Nahal Toosi’s editors at Politico wanted her to write a story about the Biden doctrine in foreign policy. Toosi, a smart foreign affairs reporter, wisely managed to head this editor off at the pass by writing a splendid meta-story about the search for the Biden doctrine and the practice of assigning every president a doctrine regardless of whether they want one.

In Biden’s case, however, this is bound to happen. The question is who articulates the doctrine.

Toosi’s story is well worth reading because it reveals two fundamental truths about searching for a Biden doctrine. First, trying to find it is not easy because his thoughts on foreign policy have changed in the decades he has been in public life. As Toosi notes, “[Biden’s] foreign policy views — or doctrines credited to him — have never been entirely static, in part because America’s relations with other countries are constantly shifting.”

The second truth is that Toosi identifies that the debate about the Biden doctrine is only tangentially related to President Biden and his foreign policy. The market for presidential doctrines is primarily supplied by foreign policy community watchers eager to conjure up an idea with heuristic punch and demanded by, well, folks like Toosi’s editors who like the clarity that such explanations provide.

Toosi made the right call in warding off her editor’s pressures because Biden has been in office less than five months. This administration has been better than most at articulating strategic guidance this early in its term, but it is still the early days. Sometimes there is no doctrine, but even when there is one, it takes a few more data points to elucidate anything useful.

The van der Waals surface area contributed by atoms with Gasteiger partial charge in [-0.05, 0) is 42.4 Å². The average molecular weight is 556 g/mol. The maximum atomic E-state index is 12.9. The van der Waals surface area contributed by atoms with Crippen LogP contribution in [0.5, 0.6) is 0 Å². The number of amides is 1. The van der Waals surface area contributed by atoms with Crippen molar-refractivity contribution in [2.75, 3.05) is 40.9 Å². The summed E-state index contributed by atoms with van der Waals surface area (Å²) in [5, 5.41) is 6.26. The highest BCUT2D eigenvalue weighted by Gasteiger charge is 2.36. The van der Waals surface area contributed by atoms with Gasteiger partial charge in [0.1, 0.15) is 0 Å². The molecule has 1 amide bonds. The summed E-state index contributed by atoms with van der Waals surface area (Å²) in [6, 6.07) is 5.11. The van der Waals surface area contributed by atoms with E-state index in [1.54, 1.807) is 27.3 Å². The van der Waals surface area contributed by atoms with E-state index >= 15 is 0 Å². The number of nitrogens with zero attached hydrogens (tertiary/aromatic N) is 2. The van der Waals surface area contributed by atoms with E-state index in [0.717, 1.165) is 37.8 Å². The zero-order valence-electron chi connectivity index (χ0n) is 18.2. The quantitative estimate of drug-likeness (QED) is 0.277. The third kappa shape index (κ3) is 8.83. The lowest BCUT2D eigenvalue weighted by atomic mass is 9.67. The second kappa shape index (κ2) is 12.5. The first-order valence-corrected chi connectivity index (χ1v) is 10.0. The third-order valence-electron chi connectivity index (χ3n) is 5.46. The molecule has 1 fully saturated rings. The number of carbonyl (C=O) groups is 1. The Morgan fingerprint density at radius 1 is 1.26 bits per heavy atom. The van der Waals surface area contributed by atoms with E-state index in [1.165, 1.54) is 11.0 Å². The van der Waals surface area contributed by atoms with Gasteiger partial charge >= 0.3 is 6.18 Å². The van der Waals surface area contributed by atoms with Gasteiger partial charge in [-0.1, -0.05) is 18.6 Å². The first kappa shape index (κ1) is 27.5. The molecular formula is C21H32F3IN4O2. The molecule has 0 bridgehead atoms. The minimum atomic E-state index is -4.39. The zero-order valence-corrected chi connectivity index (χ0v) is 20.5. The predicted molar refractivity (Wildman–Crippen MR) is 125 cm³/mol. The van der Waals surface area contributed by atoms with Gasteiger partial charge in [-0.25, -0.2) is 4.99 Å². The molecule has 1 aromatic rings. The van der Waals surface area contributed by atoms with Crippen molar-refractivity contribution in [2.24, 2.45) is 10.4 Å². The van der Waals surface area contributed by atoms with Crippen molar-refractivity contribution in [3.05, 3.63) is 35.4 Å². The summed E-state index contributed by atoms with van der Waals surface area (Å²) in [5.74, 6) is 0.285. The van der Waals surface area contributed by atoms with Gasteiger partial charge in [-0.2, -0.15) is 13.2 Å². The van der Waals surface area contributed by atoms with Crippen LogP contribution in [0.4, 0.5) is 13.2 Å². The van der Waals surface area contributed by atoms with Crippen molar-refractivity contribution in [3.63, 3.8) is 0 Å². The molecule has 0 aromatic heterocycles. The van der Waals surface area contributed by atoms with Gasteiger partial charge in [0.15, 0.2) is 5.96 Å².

So is the search for a Biden doctrine merely an intellectual exercise? That is not entirely fair, either. Presidents have an incentive to articulate foreign policy doctrines when they want to send clear and credible signals to the rest of the world. After four years of a … let’s say “chaotic” foreign policy, Biden has a particular incentive to clarify matters to the rest of the world and the rest of the country.

Biden’s long foreign policy record amplifies this incentive. Plenty of analysts are looking to divine his future foreign policy preferences from his past. That is not always the best predictor. History shows multiple presidents taking a different tack once they get elected. Richard M. Nixon and Ronald Reagan were anti-communist hawks for decades before they were elected. Nixon eventually pursued detente with the Soviets and an opening to China. Reagan proved equally dovish with the right Soviet partner.

There is a substantive and a process reason to be interested in whether a Biden doctrine will emerge. The substantive reason is that it might suggest what Biden’s red line will be about the use of military force. Doctrine talk, distilled to its essence, is when a country will be prepared to use force. Biden’s red lines remain unclear.

The process reason to be interested is to find out whether the winner of the doctrine sweepstakes is someone whom Biden picks or someone who defines the administration before they want to be defined. Biden could pick someone within the ideas industry to be his foreign policy muse. Sometimes this is a conscious choice, as when President Barack Obama and national security adviser Ben Rhodes confided to the Atlantic’s Jeffrey Goldberg. Sometimes it is not so conscious. As hard as Michael Anton tried to embody Donald Trump’s foreign policy voice, I’d wager that his ramblings to the New York Times’s Maggie Haberman proved to be more accurate. In Biden’s case, I could see someone like Tom Friedman or Jon Meacham being given the opportunity.

It is equally possible, however, that a smart foreign policy thinker will decipher the tea leaves for the administration. Five years ago, my Brookings colleague Tom Wright wrote the single-best predictive essay about how Trump would think about foreign policy. He just wrote something similar about Biden: “In Biden’s view, the United States and other democracies are in a competition with China and other autocracies. This is being exacerbated by a period of rapid technological change that could give China an opportunity to leapfrog the United States in certain areas.” Wright concludes that Biden “worries that they are competition for America, and not only that — they might win. This belief underpins the Biden doctrine.”

It’s still early for this administration. But there is a decent chance that Wright has preempted those aiming to copyright the Biden Doctrine.